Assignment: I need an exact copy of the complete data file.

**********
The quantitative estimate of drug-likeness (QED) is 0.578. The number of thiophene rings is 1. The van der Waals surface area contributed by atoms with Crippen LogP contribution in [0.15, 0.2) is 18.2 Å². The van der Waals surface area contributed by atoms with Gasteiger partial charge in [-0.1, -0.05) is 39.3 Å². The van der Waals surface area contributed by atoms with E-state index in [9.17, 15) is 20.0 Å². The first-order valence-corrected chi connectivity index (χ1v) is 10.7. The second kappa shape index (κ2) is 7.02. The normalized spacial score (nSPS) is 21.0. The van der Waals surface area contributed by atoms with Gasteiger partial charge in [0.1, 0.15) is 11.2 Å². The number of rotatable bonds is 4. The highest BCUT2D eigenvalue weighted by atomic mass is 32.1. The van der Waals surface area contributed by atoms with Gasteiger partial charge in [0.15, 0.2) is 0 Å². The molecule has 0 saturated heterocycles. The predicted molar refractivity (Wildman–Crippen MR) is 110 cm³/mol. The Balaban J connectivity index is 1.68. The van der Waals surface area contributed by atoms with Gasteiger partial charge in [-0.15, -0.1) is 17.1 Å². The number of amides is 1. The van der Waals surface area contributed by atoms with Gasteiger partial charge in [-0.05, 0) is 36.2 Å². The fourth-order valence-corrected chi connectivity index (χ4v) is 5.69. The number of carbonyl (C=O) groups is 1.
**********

The quantitative estimate of drug-likeness (QED) is 0.578. The number of thiophene rings is 1. The van der Waals surface area contributed by atoms with Crippen LogP contribution in [0.15, 0.2) is 18.2 Å². The van der Waals surface area contributed by atoms with Gasteiger partial charge in [-0.1, -0.05) is 39.3 Å². The van der Waals surface area contributed by atoms with E-state index in [9.17, 15) is 20.0 Å². The first-order valence-corrected chi connectivity index (χ1v) is 10.7. The second kappa shape index (κ2) is 7.02. The normalized spacial score (nSPS) is 21.0. The van der Waals surface area contributed by atoms with Gasteiger partial charge in [0.1, 0.15) is 11.2 Å². The number of rotatable bonds is 4. The highest BCUT2D eigenvalue weighted by atomic mass is 32.1. The van der Waals surface area contributed by atoms with Gasteiger partial charge in [0.15, 0.2) is 0 Å². The molecule has 0 saturated heterocycles. The predicted molar refractivity (Wildman–Crippen MR) is 110 cm³/mol. The Balaban J connectivity index is 1.68. The van der Waals surface area contributed by atoms with Gasteiger partial charge in [-0.15, -0.1) is 17.1 Å². The number of amides is 1. The van der Waals surface area contributed by atoms with Gasteiger partial charge in [-0.05, 0) is 36.2 Å². The fourth-order valence-corrected chi connectivity index (χ4v) is 5.69. The number of carbonyl (C=O) groups is 1.